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All about “Apple”

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The apple is one of the most consumed fruits in France because it is found throughout the year. It is eaten both raw and cooked and is used to prepare sweet and savory dishes. It is easy and practical to use and pleases many.

Characteristics of the apple:

  • Rich in pectin;
  • Source of vitamin C;
  • Source of antioxidants;
  • Boosts the immune system;
  • Fight against the appearance of certain pathologies.

What is an apple?

Apple identity card

  • Type: Fruit;
  • Family: Rosaceae;
  • Origin: Caucasus;
  • Season: September to May;
  • Color: Yellow, green, red;
  • Flavor: Sweet.

Characteristics of the apple

The apple is the fruit of the apple tree. When harvested, it can weigh up to 150g and be varied in color. Its flesh can be crunchy or floury and its flavor is sweet or tangy.

Word from the nutritionist

To enjoy the benefits of the apple, it is best to eat the fruit with its peel. Indeed, the antioxidant power of the peel of the apple is 2 to 6 times higher than that of the flesh. One serving corresponds to an apple.

Nutritional values

For 100g of raw apple:

Nutrients                                                                Quantities                                                             
Protein 0.25 g
Fat 0.25 g
Carbohydrates 11.6g
Water 85.4 g
Fibers 1.4g
Vitamin C 6.25 mg
Vitamin E 0.37 mg
Beta carotene 21.4 µg
Potassium 119 mg
Magnesium 6.47 mg
Manganese 0.036 mg

8 benefits of the apple: why eat it?

  1. The antioxidant power of the apple would help reduce the risk of cardiovascular disease. Indeed, the antioxidants contained in the apple would help to decrease and prevent the oxidation of lipids circulating in the blood and would reduce the blood cholesterol level. Consuming apples in the form of fresh fruit has also been shown to reduce the incidence of acute coronary syndrome (ACS), particularly in men, according to a recent study. This syndrome includes unstable angina and myocardial infarction.
  2. Apple pectin is said to have beneficial effects for lowering blood cholesterol. In rats, pectin is believed to help remove more cholesterol through the stool. In addition, studies in humans have shown that the combined consumption of apple pectin and other soluble fibers, in this case guar gum and gum arabic, causes a drop in blood cholesterol, especially bad cholesterol. Apple juice is said to have beneficial effects on the lipid profile and certain inflammatory markers. It is the flavonoids of apple juice which are said to have these antioxidant and anti-inflammatory effects.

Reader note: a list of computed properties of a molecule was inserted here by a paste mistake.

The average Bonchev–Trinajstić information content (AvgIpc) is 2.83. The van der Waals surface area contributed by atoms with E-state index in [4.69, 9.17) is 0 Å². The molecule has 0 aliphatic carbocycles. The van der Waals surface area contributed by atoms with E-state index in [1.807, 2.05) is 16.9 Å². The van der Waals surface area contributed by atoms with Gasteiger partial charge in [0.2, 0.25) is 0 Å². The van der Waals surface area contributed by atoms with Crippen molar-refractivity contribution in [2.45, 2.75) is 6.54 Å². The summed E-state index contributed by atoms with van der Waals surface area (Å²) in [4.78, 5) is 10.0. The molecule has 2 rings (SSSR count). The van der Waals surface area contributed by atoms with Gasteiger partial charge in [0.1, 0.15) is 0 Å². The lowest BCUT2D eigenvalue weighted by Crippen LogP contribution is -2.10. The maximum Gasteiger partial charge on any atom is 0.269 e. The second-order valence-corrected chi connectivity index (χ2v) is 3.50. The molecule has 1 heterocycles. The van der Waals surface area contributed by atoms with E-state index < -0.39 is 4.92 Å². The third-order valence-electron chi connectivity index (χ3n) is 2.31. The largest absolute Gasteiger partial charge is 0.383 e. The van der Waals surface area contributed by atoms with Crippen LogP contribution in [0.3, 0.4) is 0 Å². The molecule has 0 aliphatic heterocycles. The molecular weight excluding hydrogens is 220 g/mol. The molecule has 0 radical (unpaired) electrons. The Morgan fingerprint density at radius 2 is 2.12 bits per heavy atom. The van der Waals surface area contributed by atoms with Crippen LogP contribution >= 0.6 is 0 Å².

3. Eating apples (ideally 2 or more per week) would have a favorable effect on respiratory function as well as on the incidence of asthma and respiratory diseases. The polyphenols and flavonoids in the apple could increase the body’s antioxidant capacity and thus reduce the inflammatory response in asthmatics. On the other hand, other studies will be necessary before affirming with certainty that they exert a protective effect. In addition, a study of more than 2,600 children aged 5 to 10 years concluded that daily consumption of apple juice from concentrate was associated with a lower incidence of wheezing (the most common symptom of asthma and which can be an indicator of the disease). Finally,
  4. Several studies have shown that regular consumption of apples can decrease the risk of developing cancer, particularly lung cancer and colorectal cancer. In vitro studies in cell cultures and in vivo in animals indicate that regular consumption of apple juice or one or more apples per day would even have some preventive effect against colorectal, colon, breast and of the lung43. The polyphenols and other compounds in the apple and its juice are said to have antioxidant effects and decrease the proliferation of cancer cells. These latter hypotheses must however be validated in humans.
  5. Polyphenols from apple have shown beneficial effects on blood cholesterol and a decrease in lesions in the blood vessels of animals. In a human study, daily consumption for 12 weeks of polyphenol capsules (600 mg) extracted from apples decreased LDL cholesterol and visceral fat. (A fresh apple contains about 200 mg of polyphenols).
  6. The apple is an excellent source of vitamin C. Vitamin C has antioxidant properties and could be partly responsible for the beneficial effects associated with a high consumption of fruits and vegetables. Vitamin C in the blood helped reduce oxidation and inflammation in the body, a protective effect against the onset of certain degenerative diseases associated with aging.
  7. The apple is a source of vitamin K. Vitamin K is necessary for the production of proteins that play a role in blood clotting (both in stimulation and in inhibition of blood clotting). It also participates in bone formation. In addition to being found in food, vitamin K is manufactured by bacteria present in the intestine, hence the rarity of deficiencies in this vitamin.
  8. Apple juice and apple puree are sources of manganese. Manganese acts as a cofactor for several enzymes that facilitate a dozen different metabolic processes. It also participates in the prevention of damage caused by free radicals.

Choosing the right apple

You can buy apples year-round, but the best ones, because they are ripened in the tree, are offered in the fall. We will pick them yourself at the apple grower or, failing that, buy them at the market. The fruits should be very firm. It should be noted that although fruit from organic farming is often less attractive, their cosmetic defects in no way affect their quality.

The different varieties